Originally created 02/14/98

Couple married 80 years without ever celebrating Valentine's Day

NIAGARA FALLS, N.Y. -- Paul and Mary Onesi's marriage has survived two World Wars, the Great Depression and -- perhaps more astoundingly -- 80 years of uncelebrated Valentine's Days.

No flowers. No boxes of chocolates or heart-shaped candies. Not even a romantic picnic at the falls that make their hometown America's "Honeymoon Capital."

Mrs. Onesi, 93, just shakes her head when asked how she and her 101-year-old husband celebrate February 14. Like many couples from their generation, the Onesis relationship is more sensible than sentimental.

"If you have trouble, you go talk about it, argue, and get over it," Mrs. Onesi said.

In the living room of their tidy apartment hangs a plaque given to them on World Marriage Day three years ago, honoring them for being the longest-married couple in the country.

Paul Onesi waves off the accomplishment as if it doesn't merit so much interest. It is the marriages that don't work that get his attention. He thinks there are far too many of those.

"In our family, no one ever wanted to get divorced because no one wanted to tell them," said Laura Cerrillo, one of the couple's 28 grandchildren.

The Onesis were married in an era when most marriages lasted.

"It was different before," Mrs. Onesi said.

Mary Corsaro was 13, and Paul Onesi 21 when they were married in a small family ceremony in Clymer, Pa., on Aug. 6, 1917.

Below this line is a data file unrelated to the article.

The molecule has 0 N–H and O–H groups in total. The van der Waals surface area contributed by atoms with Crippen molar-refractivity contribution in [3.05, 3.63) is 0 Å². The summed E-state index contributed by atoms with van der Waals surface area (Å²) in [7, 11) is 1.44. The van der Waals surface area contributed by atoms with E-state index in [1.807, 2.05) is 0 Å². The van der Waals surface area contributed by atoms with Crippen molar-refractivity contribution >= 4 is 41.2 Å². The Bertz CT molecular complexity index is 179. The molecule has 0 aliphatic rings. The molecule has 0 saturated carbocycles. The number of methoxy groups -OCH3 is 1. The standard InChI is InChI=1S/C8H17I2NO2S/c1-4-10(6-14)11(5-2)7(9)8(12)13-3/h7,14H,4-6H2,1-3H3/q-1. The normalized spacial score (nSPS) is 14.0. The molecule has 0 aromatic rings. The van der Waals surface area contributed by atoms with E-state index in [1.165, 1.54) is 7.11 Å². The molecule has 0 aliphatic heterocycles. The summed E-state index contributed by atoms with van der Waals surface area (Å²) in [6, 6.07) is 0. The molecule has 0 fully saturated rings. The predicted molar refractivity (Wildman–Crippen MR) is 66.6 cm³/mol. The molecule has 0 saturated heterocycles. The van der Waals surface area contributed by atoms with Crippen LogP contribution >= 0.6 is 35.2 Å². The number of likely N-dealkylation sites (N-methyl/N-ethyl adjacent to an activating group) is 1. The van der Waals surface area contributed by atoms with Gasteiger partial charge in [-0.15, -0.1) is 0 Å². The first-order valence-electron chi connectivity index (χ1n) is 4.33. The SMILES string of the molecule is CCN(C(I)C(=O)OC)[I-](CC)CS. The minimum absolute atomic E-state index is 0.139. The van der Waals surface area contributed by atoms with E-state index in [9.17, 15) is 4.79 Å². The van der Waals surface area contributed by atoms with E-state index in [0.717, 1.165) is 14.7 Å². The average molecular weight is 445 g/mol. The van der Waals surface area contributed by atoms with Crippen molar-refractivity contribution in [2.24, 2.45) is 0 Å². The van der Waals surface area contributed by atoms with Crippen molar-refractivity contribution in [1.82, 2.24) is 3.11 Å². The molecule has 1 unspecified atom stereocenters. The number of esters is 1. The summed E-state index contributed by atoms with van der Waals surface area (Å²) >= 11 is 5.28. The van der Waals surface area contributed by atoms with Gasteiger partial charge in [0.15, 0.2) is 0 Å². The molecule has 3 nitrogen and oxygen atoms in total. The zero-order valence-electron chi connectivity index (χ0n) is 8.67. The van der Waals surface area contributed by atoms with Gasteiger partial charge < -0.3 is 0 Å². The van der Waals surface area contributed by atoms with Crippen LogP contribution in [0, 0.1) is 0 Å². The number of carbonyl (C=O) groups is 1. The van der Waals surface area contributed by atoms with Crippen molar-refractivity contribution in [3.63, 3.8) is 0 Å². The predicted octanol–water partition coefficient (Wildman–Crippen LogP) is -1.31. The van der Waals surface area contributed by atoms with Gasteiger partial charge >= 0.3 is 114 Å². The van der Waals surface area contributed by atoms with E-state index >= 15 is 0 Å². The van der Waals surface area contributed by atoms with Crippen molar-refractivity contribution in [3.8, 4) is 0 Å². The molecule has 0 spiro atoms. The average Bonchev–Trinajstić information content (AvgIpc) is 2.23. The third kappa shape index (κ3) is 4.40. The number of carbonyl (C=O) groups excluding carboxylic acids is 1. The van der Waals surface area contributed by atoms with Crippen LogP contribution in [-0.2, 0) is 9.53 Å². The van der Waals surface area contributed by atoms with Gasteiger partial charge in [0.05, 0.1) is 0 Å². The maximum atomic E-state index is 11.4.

"I was so young," Mrs. Onesi said, trying to recall.

She gave birth to their first child a year later. Five more would follow, all born at home.

"My mother lived next door. Every time I had to cook something I asked her," she said. She continues to cook today, baking three loaves of bread before sitting down to talk one recent afternoon.

The children are all parents and grandparents themselves now. The Onesis have seen their five of their kids celebrate their 50th wedding anniversaries.

Onesi left Italy when he was 15, coming through Ellis Island and eventually going to work in the Pennsylvania coal mines. In one town, he boarded at the home of Mary's older sister, Rose. It was Rose who suggested Mary and Paul marry.

They moved to Niagara Falls in 1927 and Paul went to work at Union Carbide Corp.

Despite all the modern conveniences that have come along during the past eight decades, the Onesis choose to live relatively simply. They have never gotten a microwave oven, and family members know better than to pick out gifts like pasta or bread makers for them.

They did give in to television, though, and are known to bicker over the stations. It's one of the few things left to argue about after so many years together.


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